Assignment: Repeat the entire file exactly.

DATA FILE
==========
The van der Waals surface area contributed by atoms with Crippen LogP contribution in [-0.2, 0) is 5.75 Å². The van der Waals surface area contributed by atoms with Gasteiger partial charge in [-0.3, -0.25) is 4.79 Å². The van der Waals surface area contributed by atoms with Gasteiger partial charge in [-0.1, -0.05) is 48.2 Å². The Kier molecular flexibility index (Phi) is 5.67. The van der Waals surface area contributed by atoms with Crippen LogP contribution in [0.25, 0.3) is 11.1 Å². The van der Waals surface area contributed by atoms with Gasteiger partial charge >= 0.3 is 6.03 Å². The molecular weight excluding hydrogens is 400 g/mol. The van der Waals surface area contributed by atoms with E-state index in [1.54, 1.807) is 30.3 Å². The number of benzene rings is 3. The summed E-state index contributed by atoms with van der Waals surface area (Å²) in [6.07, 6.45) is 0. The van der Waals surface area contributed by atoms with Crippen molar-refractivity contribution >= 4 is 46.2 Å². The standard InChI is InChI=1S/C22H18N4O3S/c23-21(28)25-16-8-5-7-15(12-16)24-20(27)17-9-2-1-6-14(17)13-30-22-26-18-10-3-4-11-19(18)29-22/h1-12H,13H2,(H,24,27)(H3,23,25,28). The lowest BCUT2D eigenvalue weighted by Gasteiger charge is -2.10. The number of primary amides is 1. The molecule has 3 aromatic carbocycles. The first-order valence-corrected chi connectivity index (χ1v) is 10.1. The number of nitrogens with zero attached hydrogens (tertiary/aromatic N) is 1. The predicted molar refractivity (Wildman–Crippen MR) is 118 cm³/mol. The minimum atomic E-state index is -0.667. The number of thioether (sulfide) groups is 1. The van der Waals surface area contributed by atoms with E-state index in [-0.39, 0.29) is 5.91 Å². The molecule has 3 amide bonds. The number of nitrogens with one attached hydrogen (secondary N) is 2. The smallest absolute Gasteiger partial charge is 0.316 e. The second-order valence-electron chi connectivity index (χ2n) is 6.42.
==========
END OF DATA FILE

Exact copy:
The van der Waals surface area contributed by atoms with Crippen LogP contribution in [-0.2, 0) is 5.75 Å². The van der Waals surface area contributed by atoms with Gasteiger partial charge in [-0.3, -0.25) is 4.79 Å². The van der Waals surface area contributed by atoms with Gasteiger partial charge in [-0.1, -0.05) is 48.2 Å². The Kier molecular flexibility index (Phi) is 5.67. The van der Waals surface area contributed by atoms with Crippen LogP contribution in [0.25, 0.3) is 11.1 Å². The van der Waals surface area contributed by atoms with Gasteiger partial charge >= 0.3 is 6.03 Å². The molecular weight excluding hydrogens is 400 g/mol. The van der Waals surface area contributed by atoms with E-state index in [1.54, 1.807) is 30.3 Å². The number of benzene rings is 3. The summed E-state index contributed by atoms with van der Waals surface area (Å²) in [6.07, 6.45) is 0. The van der Waals surface area contributed by atoms with Crippen molar-refractivity contribution >= 4 is 46.2 Å². The standard InChI is InChI=1S/C22H18N4O3S/c23-21(28)25-16-8-5-7-15(12-16)24-20(27)17-9-2-1-6-14(17)13-30-22-26-18-10-3-4-11-19(18)29-22/h1-12H,13H2,(H,24,27)(H3,23,25,28). The lowest BCUT2D eigenvalue weighted by Gasteiger charge is -2.10. The number of primary amides is 1. The molecule has 3 aromatic carbocycles. The first-order valence-corrected chi connectivity index (χ1v) is 10.1. The number of nitrogens with zero attached hydrogens (tertiary/aromatic N) is 1. The predicted molar refractivity (Wildman–Crippen MR) is 118 cm³/mol. The minimum atomic E-state index is -0.667. The number of thioether (sulfide) groups is 1. The van der Waals surface area contributed by atoms with E-state index in [-0.39, 0.29) is 5.91 Å². The molecule has 3 amide bonds. The number of nitrogens with one attached hydrogen (secondary N) is 2. The smallest absolute Gasteiger partial charge is 0.316 e. The second-order valence-electron chi connectivity index (χ2n) is 6.42.